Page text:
But it would behoove Senator Harris to reach out to our community in a more meaningful manner.  We would love to be a part of her journey and have our voices amplified.  

Vote for Harris and Biden if you think their policies will be good for America, not what Kamala looks like and which race she belongs to. 

We have come a long way, America!  I am excited by the journey ahead and I remain optimistic.  Maybe doing a Wakhra Dougie mashup TikTok video will be the most patriotic thing you will do today.  And Vote!


Anjana Nagarajan-Butaney is a Bay Area resident with experience in educational non-profits, community building, networking, and content development and was Community Director for an online platform. She is interested in how to strengthen communities by building connections to politics, science & technology, gender equality and public education.

Edited by Meera Kymal, contributing editor at India Currents

Kamala Harris Endorses Former Rival Joe Biden

“America needs a president who reflects the decency and dignity of the American people; a president who speaks the truth; and a president who fights for those whose voices are too often overlooked or ignored,” said Californian Senator Kamala Harris, adding her support to the Democratic contenders unifying behind Joe Biden’s campaign for President. “I am proud to announce I am endorsing my friend, Vice President Joe Biden, for President of the United States.”

Harris was the first Indian-American candidate to make a serious bid for the presidency in the most diverse field of presidential candidates in modern political history.

Despite a promising start to her presidential bid, Harris dropped out of the race in December 2019 after financial pressures and low poll numbers derailed her campaign. However, though she was no longer running for President, Harris vowed to stay in the fight for “Justice for the People” and “the future of our country.”

In a statement released on March 8, Harris remarked on Biden’s “strength of character, selfless courage, and commitment to public service,” qualities she said were reflected in his late son, Delaware Attorney General Beau Biden, who first introduced Harris to his father. As attorneys general during the financial crisis, Harris had worked with Beau Biden to secure billions of dollars in relief for homeowners across the country, taking on some of the biggest banks in the country.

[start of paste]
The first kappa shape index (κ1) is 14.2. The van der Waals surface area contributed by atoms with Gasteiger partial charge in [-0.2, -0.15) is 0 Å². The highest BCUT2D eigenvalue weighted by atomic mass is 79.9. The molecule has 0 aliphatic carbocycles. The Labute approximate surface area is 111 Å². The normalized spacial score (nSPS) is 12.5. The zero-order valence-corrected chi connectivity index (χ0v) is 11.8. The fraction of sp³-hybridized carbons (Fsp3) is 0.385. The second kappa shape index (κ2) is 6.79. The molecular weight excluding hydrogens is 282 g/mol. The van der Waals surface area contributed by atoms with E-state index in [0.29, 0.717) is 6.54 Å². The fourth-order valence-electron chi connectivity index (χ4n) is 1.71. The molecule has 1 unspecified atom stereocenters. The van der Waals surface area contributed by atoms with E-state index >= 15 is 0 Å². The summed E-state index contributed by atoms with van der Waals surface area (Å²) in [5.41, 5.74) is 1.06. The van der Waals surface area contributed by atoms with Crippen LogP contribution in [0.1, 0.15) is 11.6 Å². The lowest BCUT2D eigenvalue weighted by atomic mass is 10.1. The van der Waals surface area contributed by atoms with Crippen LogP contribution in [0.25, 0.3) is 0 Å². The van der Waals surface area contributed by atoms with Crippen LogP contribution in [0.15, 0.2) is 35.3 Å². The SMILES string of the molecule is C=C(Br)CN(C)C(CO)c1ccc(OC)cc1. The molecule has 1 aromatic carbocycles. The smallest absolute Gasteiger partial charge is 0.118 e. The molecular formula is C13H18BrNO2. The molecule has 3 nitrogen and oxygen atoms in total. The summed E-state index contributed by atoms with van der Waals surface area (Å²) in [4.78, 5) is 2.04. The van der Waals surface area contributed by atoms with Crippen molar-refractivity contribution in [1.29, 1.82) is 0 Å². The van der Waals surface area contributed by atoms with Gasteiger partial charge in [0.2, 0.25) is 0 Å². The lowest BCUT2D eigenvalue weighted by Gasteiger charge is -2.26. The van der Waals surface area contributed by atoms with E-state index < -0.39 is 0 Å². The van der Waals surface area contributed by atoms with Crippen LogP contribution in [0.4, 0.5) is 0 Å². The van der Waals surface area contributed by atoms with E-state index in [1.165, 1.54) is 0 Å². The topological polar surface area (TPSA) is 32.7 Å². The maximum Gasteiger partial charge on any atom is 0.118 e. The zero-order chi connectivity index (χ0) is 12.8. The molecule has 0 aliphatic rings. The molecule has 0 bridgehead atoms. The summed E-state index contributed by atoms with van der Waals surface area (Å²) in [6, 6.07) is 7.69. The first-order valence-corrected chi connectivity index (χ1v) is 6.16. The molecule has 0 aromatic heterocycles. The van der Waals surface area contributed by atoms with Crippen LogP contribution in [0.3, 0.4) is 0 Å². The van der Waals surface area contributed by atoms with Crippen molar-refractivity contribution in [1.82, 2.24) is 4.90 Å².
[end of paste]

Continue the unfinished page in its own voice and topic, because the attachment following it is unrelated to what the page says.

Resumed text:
From her days on the campaign trail, Harris says she came to understand that Americans wanted a leader who “reflects the decency and dignity of the American people” and “fights for those whose voices are too often overlooked or ignored.”

No one is better prepared to take on that role than Joe Biden, says Harris, because he has “served our country with dignity, and has a proven track record of getting things done. We need him now more than ever.”

Harris endorsed Biden in a tweet from Selma, Alabama, where the Democratic establishment had gathered to commemorate the 55th anniversary of the Bloody Sunday march, “I really believe in him and I have known him for a long time. One of the things that we need right now is we need a leader who really cares about the people and who can therefore unify the people. And I believe Joe can do that.”

Biden thanked Harris a tweet that read, “Kamala — You’ve spent your whole career fighting for folks who’ve been written off and left behind — and no small part of that alongside Beau. From our family: thank you.”

Harris joins former rivals Pete Butigieg, Michael Bloomberg and Amy Klobuchar, as well as Beto O’Rourke, who’ve lined up behind the VP.

Harris said she will campaign with Biden in the upcoming Michigan primary.

In a video clip shared to Twitter Harris reiterated her support saying,“ I believe in Joe Biden and will do everything in my power to help elect him the next president of the United States.”